In the past several years, the idea of a quarter-life crisis has really risen in the American consciousness. Twenty-somethings freaking out because they haven’t reached certain benchmark points in their lives, or they aren’t sure what they want, or they aren’t where they thought they’d be by “x” age. And, because we live in a society that tells you that you should know EXACTLY what you want and be EXACTLY where the norm demands, we’re trained to panic when we feel uncertainty, rather than embrace it. In truth, those benchmarks and life goals are completely relative. One person might be ready for marriage and children at age 25, one person might not even want a long-term relationship until they’re well into their thirties. And both of those paths are right. It’s fantastic to have your dream job before you hit thirty, but it’s also completely okay to not know what you want or where your passions lie. Finding the right career is the adult version of picking a major – everyone tells you how important it is to pick right the first time, but in fact, it’s utterly irrelevant. Because guess what? You can change your mind. And you can be wrong.
I think that social media is at least in part to blame for the rise of the quarter-life crisis. It’s one thing to hear that so-and-so is doing well, it’s another to see their perfect spouse and expensive vacations played out in real time. And it can be hard not to compare the life you have to the life someone else has – it’s so easy to get caught up that you might not even realize you don’t want what they want. You might be jealous of someone’s perfect marriage (as told on Facebook) and forget that you actually don’t want to go anywhere near marriage for five years. You might be dying over someone’s amazing promotion and forget that you would absolutely hate doing what they do. We tend to treat social media like it’s real, but it’s just another marketing tool – a way to put forward the version of yourself that you decide. No one’s life is perfect, it’s just that most people would like others to think it is. And at the end of the day, what precisely does lusting after the quasi-fictional life of others achieve? It’s not as though there’s a finite amount of success and happiness in the world. One person’s joy does not take away from your own. One person’s success does not mean you’re failing. We just don’t market the tricky bits in our lives nearly as much as we market the good.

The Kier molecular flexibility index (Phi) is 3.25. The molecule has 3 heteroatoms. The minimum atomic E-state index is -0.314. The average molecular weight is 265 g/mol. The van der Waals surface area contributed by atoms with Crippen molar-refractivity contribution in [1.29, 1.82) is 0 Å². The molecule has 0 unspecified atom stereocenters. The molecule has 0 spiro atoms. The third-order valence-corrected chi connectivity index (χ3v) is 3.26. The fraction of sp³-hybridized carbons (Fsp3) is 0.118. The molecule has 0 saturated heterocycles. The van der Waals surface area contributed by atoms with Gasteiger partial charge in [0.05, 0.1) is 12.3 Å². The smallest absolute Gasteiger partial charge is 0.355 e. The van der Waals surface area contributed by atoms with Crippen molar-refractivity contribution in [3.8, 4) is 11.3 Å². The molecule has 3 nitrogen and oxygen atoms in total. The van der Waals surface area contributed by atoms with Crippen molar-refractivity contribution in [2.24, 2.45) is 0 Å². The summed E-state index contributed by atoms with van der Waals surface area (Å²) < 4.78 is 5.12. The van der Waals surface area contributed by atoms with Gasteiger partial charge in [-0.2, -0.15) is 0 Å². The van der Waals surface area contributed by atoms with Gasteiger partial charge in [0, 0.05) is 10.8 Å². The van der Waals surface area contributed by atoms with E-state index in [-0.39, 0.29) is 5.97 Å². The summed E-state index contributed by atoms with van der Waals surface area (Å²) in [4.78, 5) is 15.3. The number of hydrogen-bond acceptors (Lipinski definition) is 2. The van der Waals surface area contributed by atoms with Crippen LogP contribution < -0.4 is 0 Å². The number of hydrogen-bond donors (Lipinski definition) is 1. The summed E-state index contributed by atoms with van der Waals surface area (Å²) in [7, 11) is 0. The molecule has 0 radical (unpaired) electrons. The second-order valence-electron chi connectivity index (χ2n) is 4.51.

The most important thing to remember in the midst of a quarter-life crisis is that you have time on your side. Time to figure it out, decide what you want, make the changes you want. And frankly, if you hit a mid-life crisis, the same thing applies: You still have time. Maybe not as much as you did when you were 22, but time nonetheless. It’s just a matter of using it productively, instead of freezing and letting it pass you by while you drown in an ocean of your own fear and doubt.
If you can conceive of a change you want to see in your life, or a direction you want to go, then you are capable of taking steps toward that, small or large.
So, start with step one. And remember, don’t panic. Everything is going to be amazing.